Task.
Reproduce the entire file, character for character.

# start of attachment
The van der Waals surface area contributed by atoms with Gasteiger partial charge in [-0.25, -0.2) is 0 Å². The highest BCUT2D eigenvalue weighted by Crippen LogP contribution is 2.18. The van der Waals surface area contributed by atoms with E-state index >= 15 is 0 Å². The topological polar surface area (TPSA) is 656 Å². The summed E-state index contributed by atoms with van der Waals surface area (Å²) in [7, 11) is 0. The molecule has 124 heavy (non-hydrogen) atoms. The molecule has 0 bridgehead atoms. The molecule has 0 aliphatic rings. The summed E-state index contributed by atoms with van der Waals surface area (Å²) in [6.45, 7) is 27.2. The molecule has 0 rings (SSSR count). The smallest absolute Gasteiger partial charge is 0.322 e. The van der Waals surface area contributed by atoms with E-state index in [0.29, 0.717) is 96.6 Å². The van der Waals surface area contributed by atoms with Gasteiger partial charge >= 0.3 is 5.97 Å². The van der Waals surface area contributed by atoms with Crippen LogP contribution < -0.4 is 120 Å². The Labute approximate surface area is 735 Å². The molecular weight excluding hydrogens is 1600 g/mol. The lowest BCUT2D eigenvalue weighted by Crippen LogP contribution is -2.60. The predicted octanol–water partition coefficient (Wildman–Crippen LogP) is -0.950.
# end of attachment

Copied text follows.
The van der Waals surface area contributed by atoms with Gasteiger partial charge in [-0.25, -0.2) is 0 Å². The highest BCUT2D eigenvalue weighted by Crippen LogP contribution is 2.18. The van der Waals surface area contributed by atoms with E-state index >= 15 is 0 Å². The topological polar surface area (TPSA) is 656 Å². The summed E-state index contributed by atoms with van der Waals surface area (Å²) in [7, 11) is 0. The molecule has 124 heavy (non-hydrogen) atoms. The molecule has 0 bridgehead atoms. The molecule has 0 aliphatic rings. The summed E-state index contributed by atoms with van der Waals surface area (Å²) in [6.45, 7) is 27.2. The molecule has 0 rings (SSSR count). The smallest absolute Gasteiger partial charge is 0.322 e. The van der Waals surface area contributed by atoms with E-state index in [0.29, 0.717) is 96.6 Å². The van der Waals surface area contributed by atoms with Gasteiger partial charge >= 0.3 is 5.97 Å². The van der Waals surface area contributed by atoms with Crippen LogP contribution < -0.4 is 120 Å². The Labute approximate surface area is 735 Å². The molecular weight excluding hydrogens is 1600 g/mol. The lowest BCUT2D eigenvalue weighted by Crippen LogP contribution is -2.60. The predicted octanol–water partition coefficient (Wildman–Crippen LogP) is -0.950.